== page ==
The pandemic has presented us with an opportunity to revolutionise education

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Issue 39: 3 November 2020
Every week, HEADlines brings you the latest news, stories and commentaries
in education and healthcare. This week, get insights on the latest developments
in education.  
Turning crisis into opportunity

As much as the pandemic has been devastating to education and schoolchildren worldwide, it has also presented an opportunity to rethink how we can make learning a more enjoyable and holistic experience.

Wales has announced an ambitious reform to modernise its curriculum and to nurture capable, confident and creative learners. Schools will be expected to design their own curriculum using a common national framework, and teachers will be transformed from curriculum deliverers to curriculum makers.

Over in the United States, standards-based grading is picking up steam. More schools are grading students based on their mastery of concepts and skills, often at their own pace, as a more equitable form of assessment. 

If we grasp this moment of opportunity wisely, we can revolutionise education and give every child the resources and support they need to truly learn, grow and flourish.
Education in the Spotlight
Estonia has not only done well during lockdown, it has established itself in recent years as the new education powerhouse of Europe, outperforming even Finland in the international Pisa tests.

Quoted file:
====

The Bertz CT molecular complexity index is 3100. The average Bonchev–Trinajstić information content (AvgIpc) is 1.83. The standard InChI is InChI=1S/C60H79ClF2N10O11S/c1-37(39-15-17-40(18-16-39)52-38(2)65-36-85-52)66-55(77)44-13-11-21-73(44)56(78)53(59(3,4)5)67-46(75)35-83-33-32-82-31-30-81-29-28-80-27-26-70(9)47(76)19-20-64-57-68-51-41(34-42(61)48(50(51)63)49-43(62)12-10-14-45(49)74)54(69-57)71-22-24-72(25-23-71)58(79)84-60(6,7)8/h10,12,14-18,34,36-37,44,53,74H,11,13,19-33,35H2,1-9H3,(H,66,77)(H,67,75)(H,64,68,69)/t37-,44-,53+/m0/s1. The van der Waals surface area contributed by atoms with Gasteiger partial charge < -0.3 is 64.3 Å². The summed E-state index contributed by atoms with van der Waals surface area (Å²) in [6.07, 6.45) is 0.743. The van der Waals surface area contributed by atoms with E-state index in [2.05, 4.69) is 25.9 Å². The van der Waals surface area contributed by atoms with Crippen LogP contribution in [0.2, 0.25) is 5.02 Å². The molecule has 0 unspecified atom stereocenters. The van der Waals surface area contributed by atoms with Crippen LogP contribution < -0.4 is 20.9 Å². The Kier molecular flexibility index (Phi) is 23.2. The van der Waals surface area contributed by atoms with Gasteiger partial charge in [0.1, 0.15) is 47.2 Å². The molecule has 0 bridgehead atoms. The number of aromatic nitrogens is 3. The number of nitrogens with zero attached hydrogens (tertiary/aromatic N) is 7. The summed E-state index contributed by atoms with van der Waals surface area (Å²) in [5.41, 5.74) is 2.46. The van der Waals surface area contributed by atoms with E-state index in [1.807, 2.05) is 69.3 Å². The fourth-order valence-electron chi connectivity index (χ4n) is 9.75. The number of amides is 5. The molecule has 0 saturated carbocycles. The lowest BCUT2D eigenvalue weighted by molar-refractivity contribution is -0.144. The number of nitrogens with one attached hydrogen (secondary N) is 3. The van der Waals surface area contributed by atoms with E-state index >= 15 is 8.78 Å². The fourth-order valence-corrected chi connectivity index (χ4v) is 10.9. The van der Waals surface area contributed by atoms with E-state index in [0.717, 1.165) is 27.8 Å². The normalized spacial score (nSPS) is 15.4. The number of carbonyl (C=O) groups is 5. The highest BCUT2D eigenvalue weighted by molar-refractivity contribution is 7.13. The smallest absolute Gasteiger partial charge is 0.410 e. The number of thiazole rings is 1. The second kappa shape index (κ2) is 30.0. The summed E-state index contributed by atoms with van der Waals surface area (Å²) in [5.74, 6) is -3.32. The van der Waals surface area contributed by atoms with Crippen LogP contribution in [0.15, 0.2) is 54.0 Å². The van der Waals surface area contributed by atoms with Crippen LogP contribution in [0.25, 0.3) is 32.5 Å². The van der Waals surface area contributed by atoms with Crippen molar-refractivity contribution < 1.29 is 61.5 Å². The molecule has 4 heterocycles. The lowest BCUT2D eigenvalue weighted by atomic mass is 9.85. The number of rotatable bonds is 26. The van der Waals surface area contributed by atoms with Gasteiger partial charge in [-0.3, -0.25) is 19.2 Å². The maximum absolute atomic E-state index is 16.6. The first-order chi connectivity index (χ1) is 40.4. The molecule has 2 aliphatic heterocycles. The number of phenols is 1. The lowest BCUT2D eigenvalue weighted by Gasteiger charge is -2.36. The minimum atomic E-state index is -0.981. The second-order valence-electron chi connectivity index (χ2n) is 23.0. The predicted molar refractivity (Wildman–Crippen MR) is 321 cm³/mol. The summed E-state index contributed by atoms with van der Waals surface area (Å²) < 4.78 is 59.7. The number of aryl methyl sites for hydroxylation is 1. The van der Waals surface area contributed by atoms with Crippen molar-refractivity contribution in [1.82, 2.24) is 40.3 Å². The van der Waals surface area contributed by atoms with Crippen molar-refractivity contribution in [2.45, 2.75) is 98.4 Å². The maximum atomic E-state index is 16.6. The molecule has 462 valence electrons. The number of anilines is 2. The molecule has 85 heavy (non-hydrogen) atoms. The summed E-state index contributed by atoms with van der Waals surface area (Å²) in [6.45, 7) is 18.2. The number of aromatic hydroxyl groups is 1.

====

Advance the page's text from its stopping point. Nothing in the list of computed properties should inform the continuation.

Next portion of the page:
Netflix personalises their recommendations based on 75,000 categories. If we could take that level of personalisation and technology to online learning, it could transform the world.

Seeking ways to teach safely during the pandemic, schools across the United States have embraced the idea of classes in the open air, as Americans did during disease outbreaks a century ago.
The pandemic has exacerbated inequalities in families’ economic, health and educational resources that will tax low-income parents’ ability to pursue and realise their goals.

Stop assigning kids to public schools based on their home addres. We must create the opportunity for willing parents to hire the schools and teachers that best work for their kids.
Through subjects such as science, geography and social studies, Singapore students are exposed to topics like climate change, the driving forces of globalisation, and racial or religious conflicts.
Many universities have made a start, but they must be more ambitious as climate action leaders. All universities can and should take meaningful and visible action.

That's all for the week!
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